Diesel Engine vs Petrol Engine
Petrol and diesel engines are the two most commonly used internal combustion engines. Even though their operation seems similar, they have some interesting differences, and each has advantages over the other. This video is aimed at exploring these differences and advantages from a scientific point of view. By the end of this session the reader will be able to predict what happens, if he puts petrol in diesel engine or vice versa.
A detailed webpage version of the video is given below.
The Basic Operation – 4 Stroke Engine
Before going to the main topic let’s have a look at the basic operation of a 4 stroke I.C engine. Both engines have the same basic 4 strokes: intake, compression, power, and exhaust. During the intake stroke fresh air is sucked in (or forced in) to the cylinder. The compression strokes compresses this gas and produces a hot gas. Fuel is burnt in this hot gas and the power stroke happens next. Please remember power stroke is the only stroke where the piston absorbs energy from the fuel. The last stroke is to eject the burn gas to the atmosphere. All these operations are depicted in Fig.1 in detail.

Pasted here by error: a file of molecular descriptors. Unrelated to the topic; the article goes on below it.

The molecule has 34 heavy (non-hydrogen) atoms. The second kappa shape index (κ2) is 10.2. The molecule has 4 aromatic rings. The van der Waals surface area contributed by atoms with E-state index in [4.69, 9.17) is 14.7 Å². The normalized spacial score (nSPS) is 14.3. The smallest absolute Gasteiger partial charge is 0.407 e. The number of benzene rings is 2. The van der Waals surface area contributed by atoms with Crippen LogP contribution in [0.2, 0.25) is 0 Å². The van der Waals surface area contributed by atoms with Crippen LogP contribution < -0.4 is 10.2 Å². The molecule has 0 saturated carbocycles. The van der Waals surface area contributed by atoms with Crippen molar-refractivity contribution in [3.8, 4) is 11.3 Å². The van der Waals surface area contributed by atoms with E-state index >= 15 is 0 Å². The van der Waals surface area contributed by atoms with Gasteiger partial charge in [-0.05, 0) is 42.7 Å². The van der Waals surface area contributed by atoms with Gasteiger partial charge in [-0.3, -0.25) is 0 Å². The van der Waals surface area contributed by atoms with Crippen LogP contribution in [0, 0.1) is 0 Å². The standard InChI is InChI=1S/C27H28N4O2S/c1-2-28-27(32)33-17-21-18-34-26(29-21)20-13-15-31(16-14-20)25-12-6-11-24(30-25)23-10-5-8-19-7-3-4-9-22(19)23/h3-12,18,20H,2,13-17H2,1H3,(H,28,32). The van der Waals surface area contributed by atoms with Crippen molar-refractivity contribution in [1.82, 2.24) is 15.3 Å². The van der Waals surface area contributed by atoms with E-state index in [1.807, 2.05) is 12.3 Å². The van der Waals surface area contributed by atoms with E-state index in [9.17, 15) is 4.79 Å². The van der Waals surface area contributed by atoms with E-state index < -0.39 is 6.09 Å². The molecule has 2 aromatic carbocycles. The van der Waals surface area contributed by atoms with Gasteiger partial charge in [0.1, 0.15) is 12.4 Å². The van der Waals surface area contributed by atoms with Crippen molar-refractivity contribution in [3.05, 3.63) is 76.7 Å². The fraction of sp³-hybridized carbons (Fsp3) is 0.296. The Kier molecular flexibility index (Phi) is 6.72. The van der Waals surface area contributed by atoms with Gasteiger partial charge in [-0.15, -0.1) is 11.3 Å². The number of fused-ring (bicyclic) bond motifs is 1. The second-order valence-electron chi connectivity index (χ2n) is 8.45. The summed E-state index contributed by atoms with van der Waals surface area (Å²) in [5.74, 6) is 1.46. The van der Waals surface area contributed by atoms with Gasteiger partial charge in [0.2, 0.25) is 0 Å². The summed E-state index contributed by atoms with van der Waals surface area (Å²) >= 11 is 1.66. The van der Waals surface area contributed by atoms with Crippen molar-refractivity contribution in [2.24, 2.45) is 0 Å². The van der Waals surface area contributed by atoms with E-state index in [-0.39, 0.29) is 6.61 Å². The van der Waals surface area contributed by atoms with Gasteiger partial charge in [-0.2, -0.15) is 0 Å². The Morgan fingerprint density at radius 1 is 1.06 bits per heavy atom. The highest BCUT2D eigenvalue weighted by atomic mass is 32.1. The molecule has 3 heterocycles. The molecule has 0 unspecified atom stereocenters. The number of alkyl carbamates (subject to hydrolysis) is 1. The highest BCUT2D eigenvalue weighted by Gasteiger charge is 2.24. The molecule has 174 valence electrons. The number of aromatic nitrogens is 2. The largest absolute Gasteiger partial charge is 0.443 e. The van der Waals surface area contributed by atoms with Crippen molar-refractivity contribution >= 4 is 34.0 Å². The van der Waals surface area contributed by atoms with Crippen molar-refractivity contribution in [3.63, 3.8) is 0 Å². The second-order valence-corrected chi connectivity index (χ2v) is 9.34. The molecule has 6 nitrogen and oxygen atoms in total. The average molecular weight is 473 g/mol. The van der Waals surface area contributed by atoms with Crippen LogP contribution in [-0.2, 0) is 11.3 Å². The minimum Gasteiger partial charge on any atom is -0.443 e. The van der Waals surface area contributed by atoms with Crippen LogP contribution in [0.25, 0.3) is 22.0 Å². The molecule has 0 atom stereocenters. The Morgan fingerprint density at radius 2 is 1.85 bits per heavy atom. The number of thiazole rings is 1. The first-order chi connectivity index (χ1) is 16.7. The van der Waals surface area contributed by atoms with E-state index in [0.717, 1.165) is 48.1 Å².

Why There Exists Two Different Engines ?
There are differences between the two engines due to the difference between the way fuels burn. Petrol is a volatile fuel, is readily evaporates, so it gets mixed with the air efficiently. As a result, just a spark is sufficient to produce smooth combustion in a well pre-mixed petrol engine. As you can note from Fig.2 petrol has a very low flash point. Flash point is the minimum temperature required for a liquid fuel to form a spontaneously combustible mixture.